My China Doll
Years ago I bought several members of my family beautifully crafted Harlequin musical dolls for Christmas. These dolls sported rich velveteen outfits and had faces and hands made from finely-detailed painted porcelain. China has long been known for its fine porcelain figurines, dishware, vases, and other ceramic items.
The dolls I bought were not made in China but came from Germany, another manufacturer of these fine porcelain items. The biggest and "best" doll I gave to my mother. She loved her curio cabinet full of Hummels, Lladro figurines, small antique dolls and other collectibles. When she died several years ago it was quite a challenge to find proper homes for all of these delicate pieces. My sisters and I made a "wish list" for all the various treasures, so we managed in this way to place them.
Also, the person who gave the gift to Mother had first dibs on it. In this way I took back the very special doll that played "Bring in the Clowns." I kept this doll for many years always remembering how she sat on my mom's bed all those years - keeping her company and resting safely in her bedroom.
One of my sisters had requested this doll upon my mother's death, but I explained that I had given her the doll so I kept it.
Last summer I decided to let this doll go to that sister - she has been so supportive of me and shown tremendous love, so I packed the doll in a suitcase and took it with me to surprise her. I had never visited her home in northern Utah, so I made the trip with my most sentimental and cherished Harlequin musical doll. I was so excited and happy to be giving it away. I knew she would love her, too.
Well, the trip went fairly smooth until I arrived at the airport. My sister was nowhere to be found. She was to pick me up - had she been delayed somewhere? I walked around the terminal and broadcast a message for her to find me. I waited about a half hour then decided I better try and call her. So, I opened my suitcase with the doll inside and searched for my phone book. There was a man waiting to put a cart back right where I was squatting, so I shuffled through the suitcase, found the address book, then quickly shut it and moved over so he could access the cart rack.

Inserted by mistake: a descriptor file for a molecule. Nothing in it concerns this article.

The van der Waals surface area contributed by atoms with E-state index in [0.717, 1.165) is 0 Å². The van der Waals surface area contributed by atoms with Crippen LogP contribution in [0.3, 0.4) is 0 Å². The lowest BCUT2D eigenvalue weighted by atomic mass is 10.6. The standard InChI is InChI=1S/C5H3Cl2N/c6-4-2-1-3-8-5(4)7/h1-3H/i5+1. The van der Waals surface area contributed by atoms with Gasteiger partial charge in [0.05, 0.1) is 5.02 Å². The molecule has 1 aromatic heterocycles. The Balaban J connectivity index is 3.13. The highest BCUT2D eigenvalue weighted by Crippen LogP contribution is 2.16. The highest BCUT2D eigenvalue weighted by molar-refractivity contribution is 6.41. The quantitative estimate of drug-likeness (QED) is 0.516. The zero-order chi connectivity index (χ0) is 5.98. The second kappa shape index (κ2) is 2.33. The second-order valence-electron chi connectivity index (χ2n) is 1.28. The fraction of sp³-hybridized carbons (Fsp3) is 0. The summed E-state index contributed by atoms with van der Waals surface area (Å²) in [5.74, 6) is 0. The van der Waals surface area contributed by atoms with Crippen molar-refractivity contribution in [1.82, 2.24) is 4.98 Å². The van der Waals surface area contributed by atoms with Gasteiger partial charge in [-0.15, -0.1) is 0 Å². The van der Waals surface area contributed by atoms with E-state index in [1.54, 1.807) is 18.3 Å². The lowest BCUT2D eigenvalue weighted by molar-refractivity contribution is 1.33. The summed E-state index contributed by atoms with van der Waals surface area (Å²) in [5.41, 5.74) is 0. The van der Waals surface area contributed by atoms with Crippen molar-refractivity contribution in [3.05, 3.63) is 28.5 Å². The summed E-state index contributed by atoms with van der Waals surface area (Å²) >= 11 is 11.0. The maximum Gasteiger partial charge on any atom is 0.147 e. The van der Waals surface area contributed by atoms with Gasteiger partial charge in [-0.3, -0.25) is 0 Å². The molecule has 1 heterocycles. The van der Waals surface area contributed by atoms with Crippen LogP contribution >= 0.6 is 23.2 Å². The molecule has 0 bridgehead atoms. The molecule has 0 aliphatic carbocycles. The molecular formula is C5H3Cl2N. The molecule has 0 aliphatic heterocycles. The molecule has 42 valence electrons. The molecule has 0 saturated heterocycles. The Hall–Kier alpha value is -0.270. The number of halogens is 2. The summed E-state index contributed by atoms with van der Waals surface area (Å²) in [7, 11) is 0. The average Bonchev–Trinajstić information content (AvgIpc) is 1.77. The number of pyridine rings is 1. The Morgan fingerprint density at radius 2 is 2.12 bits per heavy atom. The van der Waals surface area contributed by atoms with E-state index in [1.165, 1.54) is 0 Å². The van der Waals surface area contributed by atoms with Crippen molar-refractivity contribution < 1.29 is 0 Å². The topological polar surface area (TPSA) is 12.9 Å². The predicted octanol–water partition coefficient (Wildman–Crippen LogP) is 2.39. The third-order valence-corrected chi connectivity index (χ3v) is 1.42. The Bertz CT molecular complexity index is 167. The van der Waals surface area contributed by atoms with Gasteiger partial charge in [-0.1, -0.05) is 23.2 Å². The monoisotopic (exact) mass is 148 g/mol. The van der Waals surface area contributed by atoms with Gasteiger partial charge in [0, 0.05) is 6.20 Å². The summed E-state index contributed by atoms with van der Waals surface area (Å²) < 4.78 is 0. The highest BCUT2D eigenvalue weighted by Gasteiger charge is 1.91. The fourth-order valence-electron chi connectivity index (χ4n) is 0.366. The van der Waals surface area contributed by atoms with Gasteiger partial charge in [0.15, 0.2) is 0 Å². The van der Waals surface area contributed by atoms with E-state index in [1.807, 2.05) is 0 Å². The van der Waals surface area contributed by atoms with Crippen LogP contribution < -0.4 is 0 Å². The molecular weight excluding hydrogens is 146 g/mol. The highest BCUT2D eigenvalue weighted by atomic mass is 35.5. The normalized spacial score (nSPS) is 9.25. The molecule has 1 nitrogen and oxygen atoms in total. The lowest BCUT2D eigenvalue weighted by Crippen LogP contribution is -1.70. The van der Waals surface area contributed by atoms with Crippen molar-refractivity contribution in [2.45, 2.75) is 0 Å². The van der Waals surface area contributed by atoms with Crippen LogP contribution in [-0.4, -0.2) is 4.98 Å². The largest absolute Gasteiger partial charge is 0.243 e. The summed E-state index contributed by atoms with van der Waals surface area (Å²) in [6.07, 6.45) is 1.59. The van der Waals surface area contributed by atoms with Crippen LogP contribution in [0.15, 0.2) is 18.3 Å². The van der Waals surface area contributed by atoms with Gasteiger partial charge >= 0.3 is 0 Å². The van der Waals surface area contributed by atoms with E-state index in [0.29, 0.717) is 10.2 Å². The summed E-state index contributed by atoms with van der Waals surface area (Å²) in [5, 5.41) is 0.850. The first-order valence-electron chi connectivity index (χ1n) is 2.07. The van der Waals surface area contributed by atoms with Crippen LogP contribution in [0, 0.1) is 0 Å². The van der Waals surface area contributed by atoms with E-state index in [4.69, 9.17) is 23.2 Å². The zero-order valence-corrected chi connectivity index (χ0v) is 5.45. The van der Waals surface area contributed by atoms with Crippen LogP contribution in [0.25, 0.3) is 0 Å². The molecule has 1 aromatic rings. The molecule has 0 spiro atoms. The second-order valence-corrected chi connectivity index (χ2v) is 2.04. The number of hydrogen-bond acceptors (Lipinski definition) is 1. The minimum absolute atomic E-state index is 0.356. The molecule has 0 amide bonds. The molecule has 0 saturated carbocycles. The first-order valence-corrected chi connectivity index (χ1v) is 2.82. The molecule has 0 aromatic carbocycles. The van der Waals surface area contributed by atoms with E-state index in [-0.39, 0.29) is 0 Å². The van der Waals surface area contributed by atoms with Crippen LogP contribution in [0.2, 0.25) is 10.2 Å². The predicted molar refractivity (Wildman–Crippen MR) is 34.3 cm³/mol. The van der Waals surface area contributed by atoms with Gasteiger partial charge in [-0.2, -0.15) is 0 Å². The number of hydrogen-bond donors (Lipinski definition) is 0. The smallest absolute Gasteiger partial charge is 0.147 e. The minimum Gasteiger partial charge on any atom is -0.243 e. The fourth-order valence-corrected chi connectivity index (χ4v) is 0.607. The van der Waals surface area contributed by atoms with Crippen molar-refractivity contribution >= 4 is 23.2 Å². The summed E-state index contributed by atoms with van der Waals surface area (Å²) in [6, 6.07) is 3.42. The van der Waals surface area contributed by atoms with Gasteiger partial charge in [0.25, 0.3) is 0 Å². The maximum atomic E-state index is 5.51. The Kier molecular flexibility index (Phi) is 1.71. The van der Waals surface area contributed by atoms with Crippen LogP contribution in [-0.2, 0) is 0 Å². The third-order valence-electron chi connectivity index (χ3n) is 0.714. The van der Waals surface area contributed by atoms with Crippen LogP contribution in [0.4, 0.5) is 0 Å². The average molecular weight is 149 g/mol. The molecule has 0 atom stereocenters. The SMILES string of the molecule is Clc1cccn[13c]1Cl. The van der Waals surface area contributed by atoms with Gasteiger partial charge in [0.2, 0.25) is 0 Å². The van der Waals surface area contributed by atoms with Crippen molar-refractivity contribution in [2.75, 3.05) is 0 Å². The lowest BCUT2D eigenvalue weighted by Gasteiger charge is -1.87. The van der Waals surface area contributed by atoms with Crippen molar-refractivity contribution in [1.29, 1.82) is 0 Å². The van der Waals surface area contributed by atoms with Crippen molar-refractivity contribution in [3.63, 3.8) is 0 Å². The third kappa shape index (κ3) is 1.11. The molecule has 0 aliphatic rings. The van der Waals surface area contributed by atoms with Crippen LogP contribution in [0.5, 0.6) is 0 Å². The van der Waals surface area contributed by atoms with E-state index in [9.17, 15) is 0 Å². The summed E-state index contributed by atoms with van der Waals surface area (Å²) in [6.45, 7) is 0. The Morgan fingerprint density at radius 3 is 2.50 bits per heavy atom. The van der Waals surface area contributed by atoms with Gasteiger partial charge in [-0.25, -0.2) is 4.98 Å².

Oh dear, I didn't shut the suitcase properly and when I picked it up to move it, the Harlequin doll tumbled out on the hard floor and her gorgeous head shattered in about twenty pieces. I could barely believe what had happened. How could I be so careless with her? Other people around me had let out a collective sigh then helped me pick up the pieces. I almost started to cry. I put all the pieces into a side pocket and loaded my headless doll back into the suitcase and called my sister. She finally answered and said she had been circling outside waiting for me to exit. Geez, I hadn't even thought to go out.
I didn't tell her about the doll until we got to her home. Then I told her the story and revealed the broken doll. We both cried just a little, then we swore to find another head. I tried gluing her back together but one big piece was missing from the top of her head so there she sits in my sister's closet waiting to be restored. It was a huge lesson in impermanence. I so wanted her to have it and enjoy it. Not to be. We can laugh about it now, but it was no laughing matter when I watched the doll in slow motion hit the airport terminal floor.
So, that's my sad story about fine Chinese porcelain.